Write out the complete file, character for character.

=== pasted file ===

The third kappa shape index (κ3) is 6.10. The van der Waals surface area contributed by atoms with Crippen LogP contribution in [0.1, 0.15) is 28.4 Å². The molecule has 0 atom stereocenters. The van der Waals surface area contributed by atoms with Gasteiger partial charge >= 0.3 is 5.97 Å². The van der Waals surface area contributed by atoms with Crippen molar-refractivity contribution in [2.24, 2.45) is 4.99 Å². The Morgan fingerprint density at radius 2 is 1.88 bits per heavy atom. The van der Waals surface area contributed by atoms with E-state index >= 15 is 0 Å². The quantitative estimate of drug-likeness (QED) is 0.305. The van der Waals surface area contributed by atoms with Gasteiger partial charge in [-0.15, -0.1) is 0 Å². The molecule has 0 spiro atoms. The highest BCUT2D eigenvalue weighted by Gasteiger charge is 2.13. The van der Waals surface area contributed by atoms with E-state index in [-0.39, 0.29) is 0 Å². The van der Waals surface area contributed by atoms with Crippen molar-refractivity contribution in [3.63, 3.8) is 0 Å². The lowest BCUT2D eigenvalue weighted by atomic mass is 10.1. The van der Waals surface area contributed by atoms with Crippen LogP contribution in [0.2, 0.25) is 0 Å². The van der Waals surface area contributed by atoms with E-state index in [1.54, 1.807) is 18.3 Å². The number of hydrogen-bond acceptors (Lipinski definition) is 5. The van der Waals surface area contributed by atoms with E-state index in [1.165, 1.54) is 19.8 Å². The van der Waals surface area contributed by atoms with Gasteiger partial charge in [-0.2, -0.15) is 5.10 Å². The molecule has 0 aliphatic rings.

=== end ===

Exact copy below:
The third kappa shape index (κ3) is 6.10. The van der Waals surface area contributed by atoms with Crippen LogP contribution in [0.1, 0.15) is 28.4 Å². The molecule has 0 atom stereocenters. The van der Waals surface area contributed by atoms with Gasteiger partial charge >= 0.3 is 5.97 Å². The van der Waals surface area contributed by atoms with Crippen molar-refractivity contribution in [2.24, 2.45) is 4.99 Å². The Morgan fingerprint density at radius 2 is 1.88 bits per heavy atom. The van der Waals surface area contributed by atoms with E-state index >= 15 is 0 Å². The quantitative estimate of drug-likeness (QED) is 0.305. The van der Waals surface area contributed by atoms with Gasteiger partial charge in [-0.15, -0.1) is 0 Å². The molecule has 0 spiro atoms. The highest BCUT2D eigenvalue weighted by Gasteiger charge is 2.13. The van der Waals surface area contributed by atoms with E-state index in [-0.39, 0.29) is 0 Å². The van der Waals surface area contributed by atoms with Crippen molar-refractivity contribution in [3.63, 3.8) is 0 Å². The lowest BCUT2D eigenvalue weighted by atomic mass is 10.1. The van der Waals surface area contributed by atoms with Crippen LogP contribution in [0.2, 0.25) is 0 Å². The van der Waals surface area contributed by atoms with E-state index in [1.54, 1.807) is 18.3 Å². The number of hydrogen-bond acceptors (Lipinski definition) is 5. The van der Waals surface area contributed by atoms with E-state index in [1.165, 1.54) is 19.8 Å². The van der Waals surface area contributed by atoms with Gasteiger partial charge in [-0.2, -0.15) is 5.10 Å². The molecule has 0 aliphatic rings.